Do you have a positive relationship with your phone?
I do now. I’ve gotten much better with it. I don’t spend a lot of time on social media. The relationship I have with my phone isn’t just scrolling through the feed, it’s allowing me to be versatile and enjoy my pastimes that I haven’t been able to embrace. Being portable is such a huge thing as it allows me to be flexible and dynamic. Like today being able to do this interview outside basking in the sun. That’s something you couldn’t have done 10 years ago.
Unless I’ve got something worthwhile to say I won’t post on social media. So now the things I share have a lot more meaning; New initiatives, family or community. I want to be more present in the real world. If someone pops into my head and I haven’t seen them for a while, I’ll send them a quick video. The reason I like doing that is everyone has got 20 seconds. And getting a video that has your face and your voice and your interest and expression is quite different to sending a text. That’s one of the things I try to do now, if someone pops into my head I send them a message.
Finding balance between work and family – especially during Covid-19 – can be really hard, particularly for entrepreneurs. How do you make sure you’re present when you’re with your family?
In our household there’s me, my partner, and our three boys. We both run our own businesses as well, so trying to run the family while trying to manage the other things is a challenge. You’re bringing your work life right into your home. We make sure we put times in calendars when we’re not available and we’re committed to the family.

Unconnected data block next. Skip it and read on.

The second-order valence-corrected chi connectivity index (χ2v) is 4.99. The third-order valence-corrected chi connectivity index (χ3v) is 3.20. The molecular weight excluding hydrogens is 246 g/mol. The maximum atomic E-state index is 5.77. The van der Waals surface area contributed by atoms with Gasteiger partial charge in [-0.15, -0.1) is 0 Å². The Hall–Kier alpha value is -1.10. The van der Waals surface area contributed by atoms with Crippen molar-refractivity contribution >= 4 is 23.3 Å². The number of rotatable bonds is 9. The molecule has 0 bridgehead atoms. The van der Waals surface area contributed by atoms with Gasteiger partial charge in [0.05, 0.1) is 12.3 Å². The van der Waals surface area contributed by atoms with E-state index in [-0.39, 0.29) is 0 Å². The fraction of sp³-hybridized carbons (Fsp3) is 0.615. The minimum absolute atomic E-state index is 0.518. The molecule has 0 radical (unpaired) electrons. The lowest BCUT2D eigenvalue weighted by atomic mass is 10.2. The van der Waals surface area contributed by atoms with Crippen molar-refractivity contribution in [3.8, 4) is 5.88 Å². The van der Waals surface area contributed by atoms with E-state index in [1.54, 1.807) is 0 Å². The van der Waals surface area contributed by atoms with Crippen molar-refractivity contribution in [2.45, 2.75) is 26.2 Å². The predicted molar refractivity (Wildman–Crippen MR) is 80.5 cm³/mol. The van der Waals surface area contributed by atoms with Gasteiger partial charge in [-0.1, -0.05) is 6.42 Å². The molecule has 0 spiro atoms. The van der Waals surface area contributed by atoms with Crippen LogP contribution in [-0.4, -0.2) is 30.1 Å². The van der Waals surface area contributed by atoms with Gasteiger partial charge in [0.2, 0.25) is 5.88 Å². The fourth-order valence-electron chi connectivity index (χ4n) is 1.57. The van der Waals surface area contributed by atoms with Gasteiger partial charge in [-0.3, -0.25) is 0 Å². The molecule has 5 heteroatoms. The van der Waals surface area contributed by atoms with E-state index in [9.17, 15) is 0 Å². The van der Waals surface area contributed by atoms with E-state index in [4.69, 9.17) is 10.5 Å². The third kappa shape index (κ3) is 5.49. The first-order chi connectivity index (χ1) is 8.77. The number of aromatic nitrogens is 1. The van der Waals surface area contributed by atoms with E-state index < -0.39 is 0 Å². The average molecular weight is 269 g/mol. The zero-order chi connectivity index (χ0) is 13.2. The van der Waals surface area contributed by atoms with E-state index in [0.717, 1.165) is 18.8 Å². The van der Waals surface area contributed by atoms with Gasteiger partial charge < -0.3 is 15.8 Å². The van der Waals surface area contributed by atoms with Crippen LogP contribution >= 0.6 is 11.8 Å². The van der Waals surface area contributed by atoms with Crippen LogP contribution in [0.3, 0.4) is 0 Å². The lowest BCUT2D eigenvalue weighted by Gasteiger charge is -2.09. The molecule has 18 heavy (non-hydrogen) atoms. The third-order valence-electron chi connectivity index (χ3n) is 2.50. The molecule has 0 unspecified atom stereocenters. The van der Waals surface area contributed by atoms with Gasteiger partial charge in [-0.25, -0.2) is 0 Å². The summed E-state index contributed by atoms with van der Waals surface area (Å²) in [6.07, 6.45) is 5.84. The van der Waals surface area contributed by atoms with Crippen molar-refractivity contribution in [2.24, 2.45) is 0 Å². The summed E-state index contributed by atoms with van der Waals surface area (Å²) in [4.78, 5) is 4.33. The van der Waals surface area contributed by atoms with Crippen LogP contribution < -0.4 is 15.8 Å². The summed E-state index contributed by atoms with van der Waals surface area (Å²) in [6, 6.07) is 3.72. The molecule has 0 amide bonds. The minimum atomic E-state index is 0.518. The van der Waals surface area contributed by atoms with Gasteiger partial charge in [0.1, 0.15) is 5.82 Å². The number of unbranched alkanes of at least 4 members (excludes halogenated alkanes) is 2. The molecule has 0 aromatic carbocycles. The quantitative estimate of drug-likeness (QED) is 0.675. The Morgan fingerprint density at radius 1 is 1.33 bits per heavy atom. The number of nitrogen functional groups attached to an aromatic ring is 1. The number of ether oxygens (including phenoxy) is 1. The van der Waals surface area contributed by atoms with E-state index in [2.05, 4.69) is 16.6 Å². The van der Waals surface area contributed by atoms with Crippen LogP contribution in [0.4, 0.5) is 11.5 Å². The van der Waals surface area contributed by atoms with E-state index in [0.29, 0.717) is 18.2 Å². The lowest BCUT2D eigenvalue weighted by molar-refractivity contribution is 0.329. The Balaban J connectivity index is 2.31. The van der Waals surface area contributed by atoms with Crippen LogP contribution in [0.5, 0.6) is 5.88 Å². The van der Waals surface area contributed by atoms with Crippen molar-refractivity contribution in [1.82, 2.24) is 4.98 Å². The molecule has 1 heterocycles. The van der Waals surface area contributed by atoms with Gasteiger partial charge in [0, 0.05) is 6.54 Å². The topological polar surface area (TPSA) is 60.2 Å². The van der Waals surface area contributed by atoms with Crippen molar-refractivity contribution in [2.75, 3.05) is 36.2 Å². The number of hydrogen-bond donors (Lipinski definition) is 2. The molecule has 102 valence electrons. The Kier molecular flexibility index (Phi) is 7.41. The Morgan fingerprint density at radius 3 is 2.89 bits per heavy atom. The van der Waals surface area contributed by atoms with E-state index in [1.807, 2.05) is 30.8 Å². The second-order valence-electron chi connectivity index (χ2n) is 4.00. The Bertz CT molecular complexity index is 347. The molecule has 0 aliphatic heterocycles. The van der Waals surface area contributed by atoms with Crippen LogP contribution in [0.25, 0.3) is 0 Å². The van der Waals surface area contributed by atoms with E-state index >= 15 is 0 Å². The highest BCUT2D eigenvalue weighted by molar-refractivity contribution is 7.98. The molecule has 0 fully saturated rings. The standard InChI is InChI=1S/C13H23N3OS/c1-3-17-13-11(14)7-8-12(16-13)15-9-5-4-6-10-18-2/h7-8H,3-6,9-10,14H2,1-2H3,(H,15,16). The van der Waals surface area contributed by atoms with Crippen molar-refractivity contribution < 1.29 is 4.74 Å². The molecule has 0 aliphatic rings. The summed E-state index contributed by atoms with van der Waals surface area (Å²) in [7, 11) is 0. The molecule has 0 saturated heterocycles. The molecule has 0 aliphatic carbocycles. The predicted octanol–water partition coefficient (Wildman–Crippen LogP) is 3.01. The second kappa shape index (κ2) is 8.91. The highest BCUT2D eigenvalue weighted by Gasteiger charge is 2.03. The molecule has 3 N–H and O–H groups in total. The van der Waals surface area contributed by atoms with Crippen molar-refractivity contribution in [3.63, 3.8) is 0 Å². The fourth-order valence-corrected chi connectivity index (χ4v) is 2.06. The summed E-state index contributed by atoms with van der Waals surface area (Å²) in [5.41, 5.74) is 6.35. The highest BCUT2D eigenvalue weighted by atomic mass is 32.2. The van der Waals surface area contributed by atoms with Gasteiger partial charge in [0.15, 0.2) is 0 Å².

If you’re not able to do that, what is it all for? The reason we set up our own businesses was so we could spend time with our family in the way we wanted to. It’s a blessing and a curse. When you’re running your own business you’re responsible for everything, but you do have that power to move things around as you need to.
At the moment family time is looking like bike rides down to the awa. We’ll take an hour and a half out, throw some stones in the water. The other thing is just being in the same space. One of the boys might be on their device and I’ll be on mine, but he’s happy that I’m there. If he’s got something cool that he wants to show me I’m around and available.
What’s your guilty pleasure online?
Reading light novels online. My genre has usually been fantasy. I love it. It’s a bit of me time too. It allows me to switch off. I just finished Reincarnation of the Strongest Sword God. That was almost 3000 chapters. At the moment I’m reading Seoul Station’s Necromancer.
It’s not for everyone, but it’s great to take my mind off stuff. It also keeps my head in the game for the animation side of the game. Undercover research. I want to read something that takes me out of my everyday life.